Canada's economic competitiveness drops from 8th to 18th due to post-secondary education shortcomings

OTTAWA, Sept. 5, 2014 /CNW/ - Inadequate public support for post-secondary education, and research and innovation, has resulted in Canada falling to 15th in the annual ranking for economic competitiveness. According to the Global Competitiveness Report, released by the World Economic Forum this week, despite its stable economy, Canada is falling behind many peer nations investments' in education.

"Canada is attempting to deliver post-secondary education in the 21st century with a system designed in the 19th century," said Jessica McCormick, National Chairperson of the Canadian Federation of Students. "This slip in rankings underscores the need for national standards for quality and access in order to remain competitive internationally."

On higher education, Canada ranked 18th, behind countries such as the United Arab Emirates, Taiwan, Ireland, New Zealand and Singapore--a dramatic drop from its 8th place standing in 2010-11. The Report identifies an overall decrease in the quality of education resulting from a lack of investment in staff and faculty development and inadequate support for academic research. It also notes that, in spite of a high number of trained scientists and engineers, a lack of public- and private-sector investment in innovation is hindering Canada's economic competitiveness.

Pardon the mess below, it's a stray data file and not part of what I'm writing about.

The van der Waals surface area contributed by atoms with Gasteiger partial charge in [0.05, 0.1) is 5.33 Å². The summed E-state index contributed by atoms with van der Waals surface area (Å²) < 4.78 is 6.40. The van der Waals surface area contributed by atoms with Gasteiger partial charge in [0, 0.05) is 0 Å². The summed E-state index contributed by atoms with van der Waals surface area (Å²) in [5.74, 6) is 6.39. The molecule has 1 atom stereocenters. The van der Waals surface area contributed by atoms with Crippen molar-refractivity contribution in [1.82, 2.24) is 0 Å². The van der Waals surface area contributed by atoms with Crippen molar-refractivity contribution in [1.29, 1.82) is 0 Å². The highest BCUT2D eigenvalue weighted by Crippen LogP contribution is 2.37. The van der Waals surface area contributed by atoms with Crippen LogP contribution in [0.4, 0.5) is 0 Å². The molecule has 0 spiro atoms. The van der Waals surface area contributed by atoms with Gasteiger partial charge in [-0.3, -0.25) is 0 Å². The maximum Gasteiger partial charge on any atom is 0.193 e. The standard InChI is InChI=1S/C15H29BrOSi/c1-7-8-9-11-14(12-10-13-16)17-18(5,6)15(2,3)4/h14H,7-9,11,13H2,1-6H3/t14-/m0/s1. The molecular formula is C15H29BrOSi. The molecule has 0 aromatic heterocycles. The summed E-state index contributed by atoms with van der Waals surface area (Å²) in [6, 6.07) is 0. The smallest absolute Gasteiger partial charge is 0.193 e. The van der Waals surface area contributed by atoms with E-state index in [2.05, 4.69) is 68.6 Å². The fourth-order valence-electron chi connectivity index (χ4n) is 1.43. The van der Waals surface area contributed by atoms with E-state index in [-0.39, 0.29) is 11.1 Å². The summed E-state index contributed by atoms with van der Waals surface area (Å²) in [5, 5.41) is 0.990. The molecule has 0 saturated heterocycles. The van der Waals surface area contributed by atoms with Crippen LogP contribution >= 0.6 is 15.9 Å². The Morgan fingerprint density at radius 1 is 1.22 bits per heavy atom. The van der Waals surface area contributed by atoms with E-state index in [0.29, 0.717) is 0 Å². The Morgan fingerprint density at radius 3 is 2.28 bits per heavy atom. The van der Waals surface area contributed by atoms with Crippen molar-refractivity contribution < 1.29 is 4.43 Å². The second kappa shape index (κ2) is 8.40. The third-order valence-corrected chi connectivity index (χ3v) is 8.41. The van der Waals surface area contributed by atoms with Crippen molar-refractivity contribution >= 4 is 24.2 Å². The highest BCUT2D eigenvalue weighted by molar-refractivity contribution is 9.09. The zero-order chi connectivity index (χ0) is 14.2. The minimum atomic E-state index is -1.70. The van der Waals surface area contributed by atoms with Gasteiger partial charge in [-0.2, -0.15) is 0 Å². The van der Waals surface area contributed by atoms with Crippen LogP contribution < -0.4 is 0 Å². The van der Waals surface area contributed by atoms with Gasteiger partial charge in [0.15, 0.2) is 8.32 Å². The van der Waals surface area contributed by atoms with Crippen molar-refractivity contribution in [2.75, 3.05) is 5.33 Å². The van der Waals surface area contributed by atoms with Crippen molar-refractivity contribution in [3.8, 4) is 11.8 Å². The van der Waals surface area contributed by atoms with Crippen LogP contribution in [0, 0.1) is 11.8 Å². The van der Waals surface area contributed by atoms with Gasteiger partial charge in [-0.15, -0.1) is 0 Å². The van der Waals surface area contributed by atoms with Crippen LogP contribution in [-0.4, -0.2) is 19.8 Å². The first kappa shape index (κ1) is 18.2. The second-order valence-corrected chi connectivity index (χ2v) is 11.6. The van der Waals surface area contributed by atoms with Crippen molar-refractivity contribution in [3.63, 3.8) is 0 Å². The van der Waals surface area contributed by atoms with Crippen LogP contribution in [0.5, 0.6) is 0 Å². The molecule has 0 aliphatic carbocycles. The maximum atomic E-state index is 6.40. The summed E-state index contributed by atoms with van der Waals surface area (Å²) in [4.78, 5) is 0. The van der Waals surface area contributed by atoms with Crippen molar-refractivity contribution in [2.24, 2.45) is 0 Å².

"Post-secondary education in Canada is currently delivered by ten different provincial education systems," said McCormick. "Increased support for post-secondary education, guided by national standards, is essential for Canada to regain its place among the most globally competitive economies."

The Canadian Federation of Students is Canada's largest student organization, uniting more than one-half million students in all ten provinces. The Federation and its predecessor organizations have represented students in Canada since 1927.

SOURCE Canadian Federation of Students

For further information:

Jessica McCormick, National Chairperson, 613-232-7394